Humans have been playing music for thousands maybe tens of thousands of years and yet the dominant tonic harmonic relationship has been around for what 500 or so. Already dominant chords are all but abolished in pop music and classical music has moved on well beyond functional harmony ages ago. Given this it seems strange to me to say that there is a physical reason for this harmonic relationship to be essential.
When we look around the world at all the different types of music there are are there any other that have a dominant chord that resolves to a tonic? I think there is not. The 1st and 5th drone is more common but I don’t see that we can really extend this to explaining the whole harmonic system of western music and jazz.

To me classical harmony of the 18/19th century, or modal jazz harmony, is much more like a movement in painting, say expressionism for example.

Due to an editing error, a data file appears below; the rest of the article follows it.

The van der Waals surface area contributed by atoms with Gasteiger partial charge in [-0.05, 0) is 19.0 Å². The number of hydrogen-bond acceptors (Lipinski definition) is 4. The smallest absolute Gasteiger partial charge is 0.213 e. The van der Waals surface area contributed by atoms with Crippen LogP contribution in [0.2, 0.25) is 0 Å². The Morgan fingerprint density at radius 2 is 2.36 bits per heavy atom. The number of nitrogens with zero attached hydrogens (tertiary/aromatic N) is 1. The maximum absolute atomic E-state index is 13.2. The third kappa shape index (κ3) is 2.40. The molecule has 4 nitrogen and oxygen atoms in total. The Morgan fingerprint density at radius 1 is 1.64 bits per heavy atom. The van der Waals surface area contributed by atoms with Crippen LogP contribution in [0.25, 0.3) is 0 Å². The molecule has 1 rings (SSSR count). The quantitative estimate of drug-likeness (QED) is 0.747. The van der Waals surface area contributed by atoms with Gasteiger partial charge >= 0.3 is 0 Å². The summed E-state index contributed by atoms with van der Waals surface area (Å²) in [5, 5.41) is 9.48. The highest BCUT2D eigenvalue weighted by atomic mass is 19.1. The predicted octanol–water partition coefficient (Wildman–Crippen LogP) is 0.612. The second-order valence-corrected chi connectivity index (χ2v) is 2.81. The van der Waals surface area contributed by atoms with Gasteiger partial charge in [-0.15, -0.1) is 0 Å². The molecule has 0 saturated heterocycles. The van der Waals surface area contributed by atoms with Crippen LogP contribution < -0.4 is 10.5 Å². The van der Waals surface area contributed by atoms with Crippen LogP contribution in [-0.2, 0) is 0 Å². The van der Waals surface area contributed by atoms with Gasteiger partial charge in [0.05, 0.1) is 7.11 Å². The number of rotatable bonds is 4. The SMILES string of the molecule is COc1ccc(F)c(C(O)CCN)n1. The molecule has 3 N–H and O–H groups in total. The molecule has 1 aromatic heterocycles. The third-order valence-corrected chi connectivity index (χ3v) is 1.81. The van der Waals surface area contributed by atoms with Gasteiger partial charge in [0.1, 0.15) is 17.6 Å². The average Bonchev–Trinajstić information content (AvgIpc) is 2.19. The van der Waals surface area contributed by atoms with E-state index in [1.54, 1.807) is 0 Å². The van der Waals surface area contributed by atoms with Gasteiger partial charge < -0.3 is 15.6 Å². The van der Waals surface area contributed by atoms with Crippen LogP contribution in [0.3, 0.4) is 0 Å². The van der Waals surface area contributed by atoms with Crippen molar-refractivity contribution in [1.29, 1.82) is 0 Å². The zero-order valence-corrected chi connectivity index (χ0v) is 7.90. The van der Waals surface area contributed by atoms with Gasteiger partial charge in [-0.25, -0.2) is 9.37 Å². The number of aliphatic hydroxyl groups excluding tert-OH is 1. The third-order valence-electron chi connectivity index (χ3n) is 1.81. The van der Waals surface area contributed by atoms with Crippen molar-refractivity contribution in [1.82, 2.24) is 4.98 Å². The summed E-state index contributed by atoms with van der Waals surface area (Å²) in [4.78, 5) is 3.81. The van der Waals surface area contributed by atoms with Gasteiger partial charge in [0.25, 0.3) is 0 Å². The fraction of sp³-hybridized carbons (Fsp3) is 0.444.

It is an expression of the times which changes relatively rapidly. To me this kind of cultural explanation just seems to fit the facts we observe much better.

Ultimately though I couldn’t care less about any of this, I am only really interested in the utility of an idea. If ranking dissonance levels of triads and inversions helps somebody create something then that is great, I just can’t see the use for me.


Originally Posted by Nahum


And in the end, only the facts decide whether this is the right approach or not:

https://yadi.sk/d/44_r3Dd23YakLz



If that is one of your students you are obviously doing a splendid job of teaching harmony - some very beautiful and advanced harmony going on there, I love it. But there is more than one way to skin a cat!

Re: Reflections before the beginning of the academic year [Re: beeboss] #2765398
09/14/18 06:28 AM
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Originally Posted by beeboss
When we look around the world at all the different types of music there are are there any other that have a dominant chord that resolves to a tonic? I think there is not. The 1st and 5th drone is more common but I don’t see that we can really extend this to explaining the whole harmonic system of western music and jazz. ]